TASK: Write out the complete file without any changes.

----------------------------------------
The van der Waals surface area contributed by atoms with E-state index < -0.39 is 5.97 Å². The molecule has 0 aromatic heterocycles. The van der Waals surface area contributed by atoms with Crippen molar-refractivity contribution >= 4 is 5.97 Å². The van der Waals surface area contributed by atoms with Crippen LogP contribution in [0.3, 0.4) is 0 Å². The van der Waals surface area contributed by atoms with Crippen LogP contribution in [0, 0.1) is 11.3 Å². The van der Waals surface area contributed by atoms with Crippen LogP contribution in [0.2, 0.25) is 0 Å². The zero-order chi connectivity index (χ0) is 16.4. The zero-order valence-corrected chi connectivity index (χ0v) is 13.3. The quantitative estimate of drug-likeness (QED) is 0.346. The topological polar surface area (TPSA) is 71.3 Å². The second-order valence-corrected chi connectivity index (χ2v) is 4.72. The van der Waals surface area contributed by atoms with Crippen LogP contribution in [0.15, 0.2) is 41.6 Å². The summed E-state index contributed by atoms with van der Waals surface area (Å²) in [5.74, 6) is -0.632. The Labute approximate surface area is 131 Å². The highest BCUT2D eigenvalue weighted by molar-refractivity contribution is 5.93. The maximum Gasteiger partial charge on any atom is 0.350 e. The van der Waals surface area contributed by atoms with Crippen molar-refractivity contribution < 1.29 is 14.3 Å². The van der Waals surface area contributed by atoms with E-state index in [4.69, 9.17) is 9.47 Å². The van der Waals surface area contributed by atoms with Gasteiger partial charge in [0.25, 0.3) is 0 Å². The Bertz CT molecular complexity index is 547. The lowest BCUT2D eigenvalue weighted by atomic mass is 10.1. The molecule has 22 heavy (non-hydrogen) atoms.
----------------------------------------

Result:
The van der Waals surface area contributed by atoms with E-state index < -0.39 is 5.97 Å². The molecule has 0 aromatic heterocycles. The van der Waals surface area contributed by atoms with Crippen molar-refractivity contribution >= 4 is 5.97 Å². The van der Waals surface area contributed by atoms with Crippen LogP contribution in [0.3, 0.4) is 0 Å². The van der Waals surface area contributed by atoms with Crippen LogP contribution in [0, 0.1) is 11.3 Å². The van der Waals surface area contributed by atoms with Crippen LogP contribution in [0.2, 0.25) is 0 Å². The zero-order chi connectivity index (χ0) is 16.4. The zero-order valence-corrected chi connectivity index (χ0v) is 13.3. The quantitative estimate of drug-likeness (QED) is 0.346. The topological polar surface area (TPSA) is 71.3 Å². The second-order valence-corrected chi connectivity index (χ2v) is 4.72. The van der Waals surface area contributed by atoms with Crippen LogP contribution in [0.15, 0.2) is 41.6 Å². The summed E-state index contributed by atoms with van der Waals surface area (Å²) in [5.74, 6) is -0.632. The Labute approximate surface area is 131 Å². The highest BCUT2D eigenvalue weighted by molar-refractivity contribution is 5.93. The maximum Gasteiger partial charge on any atom is 0.350 e. The van der Waals surface area contributed by atoms with Crippen molar-refractivity contribution < 1.29 is 14.3 Å². The van der Waals surface area contributed by atoms with E-state index in [4.69, 9.17) is 9.47 Å². The van der Waals surface area contributed by atoms with Gasteiger partial charge in [0.25, 0.3) is 0 Å². The Bertz CT molecular complexity index is 547. The lowest BCUT2D eigenvalue weighted by atomic mass is 10.1. The molecule has 22 heavy (non-hydrogen) atoms.